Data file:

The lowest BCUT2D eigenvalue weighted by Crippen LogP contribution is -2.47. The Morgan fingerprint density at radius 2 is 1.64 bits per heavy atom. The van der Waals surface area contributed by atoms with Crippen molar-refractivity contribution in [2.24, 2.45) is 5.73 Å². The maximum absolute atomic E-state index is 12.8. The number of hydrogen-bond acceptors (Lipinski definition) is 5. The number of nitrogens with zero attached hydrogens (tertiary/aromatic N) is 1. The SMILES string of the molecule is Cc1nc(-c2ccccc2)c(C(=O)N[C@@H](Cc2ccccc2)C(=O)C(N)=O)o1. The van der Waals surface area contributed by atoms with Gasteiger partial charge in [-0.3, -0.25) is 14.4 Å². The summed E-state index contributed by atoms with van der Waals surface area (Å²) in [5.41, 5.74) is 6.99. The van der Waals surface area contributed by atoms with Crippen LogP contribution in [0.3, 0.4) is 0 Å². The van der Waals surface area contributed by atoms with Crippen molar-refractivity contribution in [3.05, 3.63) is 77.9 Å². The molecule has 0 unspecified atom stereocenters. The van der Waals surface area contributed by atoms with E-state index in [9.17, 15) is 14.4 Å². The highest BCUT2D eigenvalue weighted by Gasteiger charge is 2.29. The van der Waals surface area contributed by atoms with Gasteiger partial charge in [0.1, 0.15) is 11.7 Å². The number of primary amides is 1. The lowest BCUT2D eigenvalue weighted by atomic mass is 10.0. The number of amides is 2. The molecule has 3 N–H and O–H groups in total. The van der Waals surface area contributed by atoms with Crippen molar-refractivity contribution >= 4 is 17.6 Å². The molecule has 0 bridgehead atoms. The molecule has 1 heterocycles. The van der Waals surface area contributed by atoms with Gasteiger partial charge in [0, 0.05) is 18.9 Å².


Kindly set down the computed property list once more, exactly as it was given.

The lowest BCUT2D eigenvalue weighted by Crippen LogP contribution is -2.47. The Morgan fingerprint density at radius 2 is 1.64 bits per heavy atom. The van der Waals surface area contributed by atoms with Crippen molar-refractivity contribution in [2.24, 2.45) is 5.73 Å². The maximum absolute atomic E-state index is 12.8. The number of hydrogen-bond acceptors (Lipinski definition) is 5. The number of nitrogens with zero attached hydrogens (tertiary/aromatic N) is 1. The SMILES string of the molecule is Cc1nc(-c2ccccc2)c(C(=O)N[C@@H](Cc2ccccc2)C(=O)C(N)=O)o1. The van der Waals surface area contributed by atoms with Gasteiger partial charge in [-0.3, -0.25) is 14.4 Å². The summed E-state index contributed by atoms with van der Waals surface area (Å²) in [5.41, 5.74) is 6.99. The van der Waals surface area contributed by atoms with Crippen LogP contribution in [0.3, 0.4) is 0 Å². The van der Waals surface area contributed by atoms with Crippen molar-refractivity contribution in [3.05, 3.63) is 77.9 Å². The molecule has 0 unspecified atom stereocenters. The van der Waals surface area contributed by atoms with E-state index in [9.17, 15) is 14.4 Å². The highest BCUT2D eigenvalue weighted by Gasteiger charge is 2.29. The van der Waals surface area contributed by atoms with Gasteiger partial charge in [0.1, 0.15) is 11.7 Å². The number of primary amides is 1. The lowest BCUT2D eigenvalue weighted by atomic mass is 10.0. The number of amides is 2. The molecule has 3 N–H and O–H groups in total. The van der Waals surface area contributed by atoms with Crippen molar-refractivity contribution >= 4 is 17.6 Å². The molecule has 0 bridgehead atoms. The molecule has 1 heterocycles. The van der Waals surface area contributed by atoms with Gasteiger partial charge in [0, 0.05) is 18.9 Å².